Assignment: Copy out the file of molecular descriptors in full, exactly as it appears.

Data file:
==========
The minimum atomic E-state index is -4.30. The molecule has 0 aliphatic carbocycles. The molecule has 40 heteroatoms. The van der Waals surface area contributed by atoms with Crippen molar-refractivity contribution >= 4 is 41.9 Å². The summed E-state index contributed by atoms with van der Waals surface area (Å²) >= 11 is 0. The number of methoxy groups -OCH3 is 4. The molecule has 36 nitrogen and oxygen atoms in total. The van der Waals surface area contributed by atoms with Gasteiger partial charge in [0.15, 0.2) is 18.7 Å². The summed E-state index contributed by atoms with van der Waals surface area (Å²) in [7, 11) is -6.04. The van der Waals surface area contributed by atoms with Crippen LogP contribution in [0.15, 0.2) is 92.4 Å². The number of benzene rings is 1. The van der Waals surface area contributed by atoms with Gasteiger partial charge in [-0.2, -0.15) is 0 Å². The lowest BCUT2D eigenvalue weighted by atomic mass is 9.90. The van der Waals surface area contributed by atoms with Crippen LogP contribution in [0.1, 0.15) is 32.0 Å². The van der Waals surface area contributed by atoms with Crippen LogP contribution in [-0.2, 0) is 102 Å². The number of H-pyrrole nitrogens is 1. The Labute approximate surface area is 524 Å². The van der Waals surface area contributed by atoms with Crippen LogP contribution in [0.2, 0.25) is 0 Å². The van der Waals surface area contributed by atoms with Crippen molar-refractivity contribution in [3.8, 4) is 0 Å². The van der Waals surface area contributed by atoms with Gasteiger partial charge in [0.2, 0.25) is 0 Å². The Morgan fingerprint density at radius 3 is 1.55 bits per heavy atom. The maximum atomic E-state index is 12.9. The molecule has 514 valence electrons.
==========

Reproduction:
The minimum atomic E-state index is -4.30. The molecule has 0 aliphatic carbocycles. The molecule has 40 heteroatoms. The van der Waals surface area contributed by atoms with Crippen molar-refractivity contribution >= 4 is 41.9 Å². The summed E-state index contributed by atoms with van der Waals surface area (Å²) >= 11 is 0. The number of methoxy groups -OCH3 is 4. The molecule has 36 nitrogen and oxygen atoms in total. The van der Waals surface area contributed by atoms with Gasteiger partial charge in [0.15, 0.2) is 18.7 Å². The summed E-state index contributed by atoms with van der Waals surface area (Å²) in [7, 11) is -6.04. The van der Waals surface area contributed by atoms with Crippen LogP contribution in [0.15, 0.2) is 92.4 Å². The number of benzene rings is 1. The van der Waals surface area contributed by atoms with Gasteiger partial charge in [-0.2, -0.15) is 0 Å². The lowest BCUT2D eigenvalue weighted by atomic mass is 9.90. The van der Waals surface area contributed by atoms with Crippen LogP contribution in [0.1, 0.15) is 32.0 Å². The van der Waals surface area contributed by atoms with Crippen LogP contribution in [-0.2, 0) is 102 Å². The number of H-pyrrole nitrogens is 1. The Labute approximate surface area is 524 Å². The van der Waals surface area contributed by atoms with Crippen LogP contribution in [0.2, 0.25) is 0 Å². The van der Waals surface area contributed by atoms with Crippen molar-refractivity contribution in [3.8, 4) is 0 Å². The van der Waals surface area contributed by atoms with Gasteiger partial charge in [0.2, 0.25) is 0 Å². The Morgan fingerprint density at radius 3 is 1.55 bits per heavy atom. The maximum atomic E-state index is 12.9. The molecule has 514 valence electrons.